Goldman Sachs, not particularly known for indulging in unrealistic tech fantasies, posits that augmented reality (AR) “has the potential to become a standard tool in education and could revolutionize the way in which students are taught, for both the K-12 segment and higher education.” The investment company projects that by 2025, 15 million users of educational AR will represent a $700 million market. Despite these promising numbers, however, AR is being adopted very slowly by perennially cash-strapped schools. A new survey by nonprofit group Project Tomorrow finds that only five percent of US teachers currently use augmented reality in education, although that figure is slightly higher with high school science teachers (nine percent) and computer science teachers (11 percent). While the combination of tight school budgets and untrained teachers are slowing the adoption of AR in the classroom, there are increasingly persuasive reasons to invest in the future of this nascent technology.
AR and Education: A Natural Partnership
Augmented reality, which creates a more detailed / virtually immersive experience of the real world, is naturally suited to the educational process. Providing interactive, three-dimensional information in response to the user’s inquiries, AR material reaches students regardless of personal learning style. It eliminates the confusion of translating information from two-dimensional formats into three-dimensional reality, and it provides simulation options that let students safely explore situations in which actual experimentation would be dangerous or impossible. The adaptable nature of this medium is as useful in a second-grade classroom as a medical school or an industrial training setting.
What is Augmented Reality in Education?
AR technology is new enough that educational researchers are only beginning to publish authoritative analyses of the specific benefits that the medium offers. One such analysis is presented by the University of Cologne, which conducted a systematic review of research to date on AR’s usefulness in education. These experts have identified some specific functions through which AR adds to the educational experience:
- Discovery-based Learning: The user points a device at an object or setting that they want more information about.
- Objects Modeling: Students can manipulate or create three-dimensional models and (in some cases) test out the models’ behavior under various circumstances.
- AR Books: An extension of print media, AR books use special viewing devices to add interactive content and 3D media to enhance the text.
- Skills Training: Augmented reality is already in place in many industrial and healthcare settings where real world skills must be acquired.
- Gamification: Using the powerful attractant of video gaming technology, students can acquire knowledge through the rewards and excitement of game theory.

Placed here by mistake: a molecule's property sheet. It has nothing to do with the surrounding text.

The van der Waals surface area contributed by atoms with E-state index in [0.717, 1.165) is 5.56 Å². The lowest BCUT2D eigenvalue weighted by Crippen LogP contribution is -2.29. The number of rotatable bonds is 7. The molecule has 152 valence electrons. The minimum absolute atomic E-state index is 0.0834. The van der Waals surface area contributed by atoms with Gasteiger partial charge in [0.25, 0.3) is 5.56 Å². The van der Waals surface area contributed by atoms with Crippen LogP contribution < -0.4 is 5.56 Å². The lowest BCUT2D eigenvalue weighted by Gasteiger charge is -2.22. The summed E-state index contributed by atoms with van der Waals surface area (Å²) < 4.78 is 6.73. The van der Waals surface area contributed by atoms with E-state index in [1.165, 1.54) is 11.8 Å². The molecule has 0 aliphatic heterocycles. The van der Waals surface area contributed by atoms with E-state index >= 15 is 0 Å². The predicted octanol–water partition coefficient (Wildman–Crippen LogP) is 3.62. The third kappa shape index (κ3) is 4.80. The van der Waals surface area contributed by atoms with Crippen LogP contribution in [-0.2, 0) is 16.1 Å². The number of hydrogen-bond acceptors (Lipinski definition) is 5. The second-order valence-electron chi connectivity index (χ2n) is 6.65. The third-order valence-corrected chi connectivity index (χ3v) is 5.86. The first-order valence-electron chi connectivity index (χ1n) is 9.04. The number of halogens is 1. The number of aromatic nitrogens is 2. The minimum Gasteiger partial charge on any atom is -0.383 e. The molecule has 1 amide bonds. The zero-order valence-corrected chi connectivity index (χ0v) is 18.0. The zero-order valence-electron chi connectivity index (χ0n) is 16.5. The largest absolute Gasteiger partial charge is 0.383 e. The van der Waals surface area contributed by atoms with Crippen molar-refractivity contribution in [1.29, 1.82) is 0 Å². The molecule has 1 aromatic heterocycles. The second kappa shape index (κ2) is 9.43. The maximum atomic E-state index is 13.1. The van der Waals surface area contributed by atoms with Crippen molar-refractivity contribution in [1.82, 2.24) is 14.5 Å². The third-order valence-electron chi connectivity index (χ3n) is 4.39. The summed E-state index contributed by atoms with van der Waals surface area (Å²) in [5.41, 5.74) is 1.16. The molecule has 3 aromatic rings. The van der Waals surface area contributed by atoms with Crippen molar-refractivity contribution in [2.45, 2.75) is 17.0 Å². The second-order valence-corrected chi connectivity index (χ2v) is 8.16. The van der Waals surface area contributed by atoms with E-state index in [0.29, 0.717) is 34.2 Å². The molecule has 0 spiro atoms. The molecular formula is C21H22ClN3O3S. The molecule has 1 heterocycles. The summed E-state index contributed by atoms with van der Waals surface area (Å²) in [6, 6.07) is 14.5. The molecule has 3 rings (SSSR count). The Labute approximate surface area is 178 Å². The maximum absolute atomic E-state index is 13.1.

Given the conceptual benefits that AR has to offer, here are five current use cases in which those benefits are being realized:
1. Seeing Inside the Human Body
Education in health-related fields requires a clear understanding of the structure and function of the human body. No matter how good two-dimensional pictures are, they can’t convey the sensory experience of encountering the layered, three-dimensional anatomical reality of the human body. Up until now, students in healthcare fields have been relegated to learning from the occasional dissected cadaver, inert plastic 3-D models or direct interaction with patients. Each of these three methods has obvious drawbacks. Meanwhile, augmented reality technologies like Microsoft HoloLens allow a new, richly detailed immersive exploration of anatomical structures.
Making it Safe to Explore
“With HoloLens, you can see the muscles on top of the skeleton, all at the same time,” says Mark Griswold, a professor of radiology at Case Western Reserve University. The various anatomical systems can be made translucent with HoloLens, so that it’s easy to see where they fall within the body. “It’s a way of seeing it that you couldn’t do with an actual heart,” a student comments. He’s able to watch a 3D holograph of a beating heart and look inside it from all angles. The application even allows students to slice open a 3D model of a patient’s heart. The HoloLens “lets them have an experience where they can fail,” comments Dr. Neil Mehta, at Cleveland Clinic Lerner College of Medicine. “That would be the best way to learn, because we don’t allow people to fail too much in real-life medicine.”
2. Enhancing School Branding
One advantage to the fact that AR is still rare in college settings is that early adoption will demonstrate a commitment to being at the cutting edge of educational technology. AR can be used in a direct outreach to prospective students by creating an interactive experience when they visit the campus during their application process.
Times Higher Education highlights an example of students partnering with UK digital solutions provider Jisc to create an app that offers in-depth multi-media content when visitors to campus point their smartphones at a specific object.